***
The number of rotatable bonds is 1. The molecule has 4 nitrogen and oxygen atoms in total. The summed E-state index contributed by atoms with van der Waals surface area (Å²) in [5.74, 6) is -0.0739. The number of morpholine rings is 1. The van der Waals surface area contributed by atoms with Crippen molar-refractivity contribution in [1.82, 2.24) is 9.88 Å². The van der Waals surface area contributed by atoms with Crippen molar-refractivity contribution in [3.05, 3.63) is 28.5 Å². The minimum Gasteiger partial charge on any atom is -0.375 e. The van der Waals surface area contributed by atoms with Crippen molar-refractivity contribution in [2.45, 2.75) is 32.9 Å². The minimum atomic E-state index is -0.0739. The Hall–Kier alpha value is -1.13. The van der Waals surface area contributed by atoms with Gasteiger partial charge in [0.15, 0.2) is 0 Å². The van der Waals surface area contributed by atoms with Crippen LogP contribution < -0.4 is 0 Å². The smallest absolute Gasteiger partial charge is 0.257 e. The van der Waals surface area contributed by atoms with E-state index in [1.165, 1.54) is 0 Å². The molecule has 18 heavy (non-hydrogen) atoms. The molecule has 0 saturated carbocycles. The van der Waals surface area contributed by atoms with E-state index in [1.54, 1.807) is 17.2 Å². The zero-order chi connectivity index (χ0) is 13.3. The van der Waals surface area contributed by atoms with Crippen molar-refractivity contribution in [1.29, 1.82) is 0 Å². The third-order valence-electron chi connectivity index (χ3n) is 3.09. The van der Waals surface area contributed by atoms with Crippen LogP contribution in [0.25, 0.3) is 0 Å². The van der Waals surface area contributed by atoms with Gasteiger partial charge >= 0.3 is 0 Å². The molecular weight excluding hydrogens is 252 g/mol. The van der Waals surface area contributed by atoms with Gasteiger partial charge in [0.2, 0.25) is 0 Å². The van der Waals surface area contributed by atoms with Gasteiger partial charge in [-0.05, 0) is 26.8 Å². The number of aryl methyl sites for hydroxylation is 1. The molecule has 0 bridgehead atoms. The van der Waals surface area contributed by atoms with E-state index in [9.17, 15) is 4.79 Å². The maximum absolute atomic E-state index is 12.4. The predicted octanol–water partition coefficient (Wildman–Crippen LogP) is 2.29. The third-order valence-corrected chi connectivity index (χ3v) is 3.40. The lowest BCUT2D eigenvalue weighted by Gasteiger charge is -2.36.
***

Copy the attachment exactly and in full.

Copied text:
The number of rotatable bonds is 1. The molecule has 4 nitrogen and oxygen atoms in total. The summed E-state index contributed by atoms with van der Waals surface area (Å²) in [5.74, 6) is -0.0739. The number of morpholine rings is 1. The van der Waals surface area contributed by atoms with Crippen molar-refractivity contribution in [1.82, 2.24) is 9.88 Å². The van der Waals surface area contributed by atoms with Crippen molar-refractivity contribution in [3.05, 3.63) is 28.5 Å². The minimum Gasteiger partial charge on any atom is -0.375 e. The van der Waals surface area contributed by atoms with Crippen molar-refractivity contribution in [2.45, 2.75) is 32.9 Å². The minimum atomic E-state index is -0.0739. The Hall–Kier alpha value is -1.13. The van der Waals surface area contributed by atoms with Gasteiger partial charge in [0.15, 0.2) is 0 Å². The van der Waals surface area contributed by atoms with Crippen LogP contribution < -0.4 is 0 Å². The smallest absolute Gasteiger partial charge is 0.257 e. The van der Waals surface area contributed by atoms with E-state index in [1.165, 1.54) is 0 Å². The molecule has 18 heavy (non-hydrogen) atoms. The molecule has 0 saturated carbocycles. The van der Waals surface area contributed by atoms with E-state index in [1.54, 1.807) is 17.2 Å². The zero-order chi connectivity index (χ0) is 13.3. The van der Waals surface area contributed by atoms with Crippen molar-refractivity contribution in [1.29, 1.82) is 0 Å². The third-order valence-electron chi connectivity index (χ3n) is 3.09. The van der Waals surface area contributed by atoms with Crippen LogP contribution in [0.25, 0.3) is 0 Å². The van der Waals surface area contributed by atoms with Gasteiger partial charge >= 0.3 is 0 Å². The molecular weight excluding hydrogens is 252 g/mol. The van der Waals surface area contributed by atoms with Gasteiger partial charge in [0.2, 0.25) is 0 Å². The van der Waals surface area contributed by atoms with Gasteiger partial charge in [-0.05, 0) is 26.8 Å². The number of aryl methyl sites for hydroxylation is 1. The molecule has 0 bridgehead atoms. The van der Waals surface area contributed by atoms with E-state index in [9.17, 15) is 4.79 Å². The maximum absolute atomic E-state index is 12.4. The predicted octanol–water partition coefficient (Wildman–Crippen LogP) is 2.29. The third-order valence-corrected chi connectivity index (χ3v) is 3.40. The lowest BCUT2D eigenvalue weighted by Gasteiger charge is -2.36.